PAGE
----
- Are our leaders and strategy aligned with our purpose and market realities? If so, do our employees know and understand the purpose and strategy of our company all the way to the frontlines of our business?
- Do our leaders and teams understand how social, mobile, and cloud technologies can be used internally for communication and collaboration and externally to mitigate risk and find opportunity?
- Do we co-create processes, tools, rules, accountability, and monitoring procedures with the people actually doing the work? Do we develop from the bottom up and even outside in (customer input, open sourcing, crowd sourcing)?
- Are our teams made up of people across silos and departments, and are they multigenerational and multicultural in order to harness varied perspectives, capture ‘slices of genius,” and avoid homogenized thinking?
- Do I, as a leader, have an open door policy to hear feedback, new ideas, problems and do I get out of the c-suite and talk with employees at all levels of the organization and to customers in various markets?
- While listening to many opinions, am I able to weigh the options against a clearly defined strategy that allows me to be decisive and guide the way forward once the discussion ends?
- Do I earn employees energy, engagement and respect by how I treat their time, opinions, ideas, skills, interests, and energy?
Want to learn what the ‘Facebook Age’ means for retained executive search?
AESC is pleased to invite executive search professionals and HR executives to our flagship event, the AESC Americas Conference, on March 7-8 in New York City. Barry Libert, Chairman of OpenMatters LLC and a distinguished social enterprise author, entrepreneur, and Board member, will be speaking about the ‘Social Age’ at our conference. Amid today's social, mobile and cloud revolutions, he will share what executive search professionals need to know to help executive teams develop and recruit the new imperative skills.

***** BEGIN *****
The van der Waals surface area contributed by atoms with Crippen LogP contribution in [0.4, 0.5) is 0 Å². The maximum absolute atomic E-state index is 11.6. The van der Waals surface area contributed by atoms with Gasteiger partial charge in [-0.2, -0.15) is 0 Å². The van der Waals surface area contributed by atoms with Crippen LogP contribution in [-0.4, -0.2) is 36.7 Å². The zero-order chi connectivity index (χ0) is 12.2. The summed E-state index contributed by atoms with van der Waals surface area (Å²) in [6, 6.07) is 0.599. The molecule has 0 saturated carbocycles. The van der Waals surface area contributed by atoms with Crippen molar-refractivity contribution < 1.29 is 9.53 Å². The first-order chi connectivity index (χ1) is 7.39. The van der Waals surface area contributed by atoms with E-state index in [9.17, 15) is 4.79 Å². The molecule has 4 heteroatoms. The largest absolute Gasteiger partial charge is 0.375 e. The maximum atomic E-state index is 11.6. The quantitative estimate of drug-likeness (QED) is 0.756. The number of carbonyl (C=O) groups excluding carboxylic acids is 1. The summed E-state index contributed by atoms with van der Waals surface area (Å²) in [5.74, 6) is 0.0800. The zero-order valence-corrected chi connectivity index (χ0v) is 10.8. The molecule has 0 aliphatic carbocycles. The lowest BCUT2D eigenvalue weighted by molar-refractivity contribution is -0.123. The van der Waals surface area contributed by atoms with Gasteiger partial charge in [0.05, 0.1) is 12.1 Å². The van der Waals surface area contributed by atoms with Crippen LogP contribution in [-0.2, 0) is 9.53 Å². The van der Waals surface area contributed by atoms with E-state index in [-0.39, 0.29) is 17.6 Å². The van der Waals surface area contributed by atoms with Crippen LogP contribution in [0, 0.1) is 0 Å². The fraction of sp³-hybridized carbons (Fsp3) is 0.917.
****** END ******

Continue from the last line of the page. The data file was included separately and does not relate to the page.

About the AESC Americas Conference:
The AESC Americas Conference will be held on March 7-8 in New York City and the theme of this year’s conference is “Navigating through Uncertainty: The Changing World for Executive Search”. Conference registration is exclusively for executive search professionals and HR executives.
Session topics include social technology, executive compensation, board roles and responsibilities, and CEO transitions.
Confirmed speakers include Bryan Armstrong, Managing Director, FTI Consulting’s Strategic Communications Practice; Jenne K. Britell, PhD, Chairman, United Rentals; James Citrin, Co-Leader, North American Board & CEO Practice, Spencer Stuart; Kenneth Daly, President & CEO of the National Association of Corporate Directors; Thomas Flannery, Global Practice Leader - Board Services, Boyden; Fernando Magalhaes Portella, CEO, Grupo Jereissati; David Swinford, President and Chief Executive Officer of Pearl Meyer & Partners
The complete agenda, speaker bios, venue information and nearby hotel information is available at http://www.aesc.org/AmericasConference2012 .
About Barry Libert:
Barry Libert, Chairman of OpenMatters is an advisor to CEOs and their boards specializing on the impact of new technologies on corporate strategy and shareholder risks and rewards. Barry has spent the last decade investing in and building social media and mobile companies that together manage more than 15,000 customer and employee social networks with 40 million members for 350 leading brands. In addition, Barry has co-authored 5 books on the value of social technologies and open innovation in organizations. He has also appeared in publications including WSJ, Barrons, Institutional Investor, and Forbes. He is a regular speaker on the impact of social, mobile and cloud technologies on leaders and their need to develop and recruit new skills.